Why Should Non-Profits Get a Break?
BY Nancy Scola | Wednesday, September 22 2010
Designer, thinker, and 37Signals proprietor Jason Fried asks the tough question: what is it about the "non-profit" business model that entitles those organizations to discounts on the web-based software products his company makes? Here's Jason:
Why should a non-profit organization pay less for software (or supplies or food or rent or…) than a for-profit company? How is an automatic discount for a non-profit fair to a full-price paying for-profit? They both have employees, budgets, goals, financial pressures, etc. If you don't look at the tax code or the sign on the door, they are the same.
You might ask the same question about non-profit breaks on conference tickets, magazine subscriptions, and much more. Jason's thinking here seems rooted in the assumption that businesses can do "good" just as well as self-proclaimed do-good organizations can do it, and that understanding might sound striking to certain ears, and perhaps those of us of certain generations. But it seems of a piece with the idea that the nature of work is changing faster than our old categories for what it is we're all doing to make a buck (even if we re-invest that buck into our organizations). I'd be curious about the degree to which Jason's thinking is shared by other developers, freelancers, and start-up organizations of all stripes.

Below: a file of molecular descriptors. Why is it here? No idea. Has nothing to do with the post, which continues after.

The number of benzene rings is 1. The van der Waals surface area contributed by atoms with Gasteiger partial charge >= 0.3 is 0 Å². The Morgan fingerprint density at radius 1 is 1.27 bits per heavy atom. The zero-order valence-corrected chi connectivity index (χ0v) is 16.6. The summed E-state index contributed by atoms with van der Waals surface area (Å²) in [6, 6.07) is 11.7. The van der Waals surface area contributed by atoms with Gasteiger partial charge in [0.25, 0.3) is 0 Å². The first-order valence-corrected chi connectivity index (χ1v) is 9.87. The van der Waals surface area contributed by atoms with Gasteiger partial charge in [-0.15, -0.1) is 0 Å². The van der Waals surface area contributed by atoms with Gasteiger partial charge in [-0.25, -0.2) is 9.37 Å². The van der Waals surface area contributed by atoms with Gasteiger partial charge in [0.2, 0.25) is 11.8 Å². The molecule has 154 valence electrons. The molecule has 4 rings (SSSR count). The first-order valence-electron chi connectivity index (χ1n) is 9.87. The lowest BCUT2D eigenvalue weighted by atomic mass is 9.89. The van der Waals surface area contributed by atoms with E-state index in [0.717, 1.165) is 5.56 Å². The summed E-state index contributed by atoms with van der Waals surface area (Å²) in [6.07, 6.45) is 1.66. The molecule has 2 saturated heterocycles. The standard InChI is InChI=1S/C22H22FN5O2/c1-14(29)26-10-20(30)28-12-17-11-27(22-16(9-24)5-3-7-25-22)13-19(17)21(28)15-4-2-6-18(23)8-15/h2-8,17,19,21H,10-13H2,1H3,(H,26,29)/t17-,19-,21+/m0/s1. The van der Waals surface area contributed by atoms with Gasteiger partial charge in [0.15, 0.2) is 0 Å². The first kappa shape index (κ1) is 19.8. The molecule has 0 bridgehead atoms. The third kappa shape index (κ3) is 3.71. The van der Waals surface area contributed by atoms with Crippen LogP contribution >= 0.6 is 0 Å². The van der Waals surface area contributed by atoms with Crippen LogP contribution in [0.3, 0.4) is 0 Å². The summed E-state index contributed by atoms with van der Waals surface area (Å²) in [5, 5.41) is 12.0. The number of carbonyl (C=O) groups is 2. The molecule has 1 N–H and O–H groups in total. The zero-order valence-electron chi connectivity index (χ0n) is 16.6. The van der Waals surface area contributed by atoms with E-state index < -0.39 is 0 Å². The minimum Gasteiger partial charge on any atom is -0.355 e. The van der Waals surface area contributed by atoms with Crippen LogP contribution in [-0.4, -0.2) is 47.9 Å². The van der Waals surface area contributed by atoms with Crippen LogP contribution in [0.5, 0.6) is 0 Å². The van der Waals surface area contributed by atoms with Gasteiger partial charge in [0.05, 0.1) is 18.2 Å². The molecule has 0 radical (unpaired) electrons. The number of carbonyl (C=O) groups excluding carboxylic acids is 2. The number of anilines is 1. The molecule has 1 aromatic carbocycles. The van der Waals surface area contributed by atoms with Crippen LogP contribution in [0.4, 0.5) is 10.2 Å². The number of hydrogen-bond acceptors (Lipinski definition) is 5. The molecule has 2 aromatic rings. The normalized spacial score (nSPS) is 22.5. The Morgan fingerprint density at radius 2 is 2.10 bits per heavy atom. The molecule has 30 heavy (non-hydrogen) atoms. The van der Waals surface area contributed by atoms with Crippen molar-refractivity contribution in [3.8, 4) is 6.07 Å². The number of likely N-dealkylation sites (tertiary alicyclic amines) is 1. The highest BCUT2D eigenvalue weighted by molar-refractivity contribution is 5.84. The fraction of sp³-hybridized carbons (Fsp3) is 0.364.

We're a world, now, where Google's both an advertising-funded corporate behemoth and an ideas-driven "think/do" tank, and that all seems relatively normal. But it seems like the questions of "who's doing what and what does it all mean" are only going to grow more common.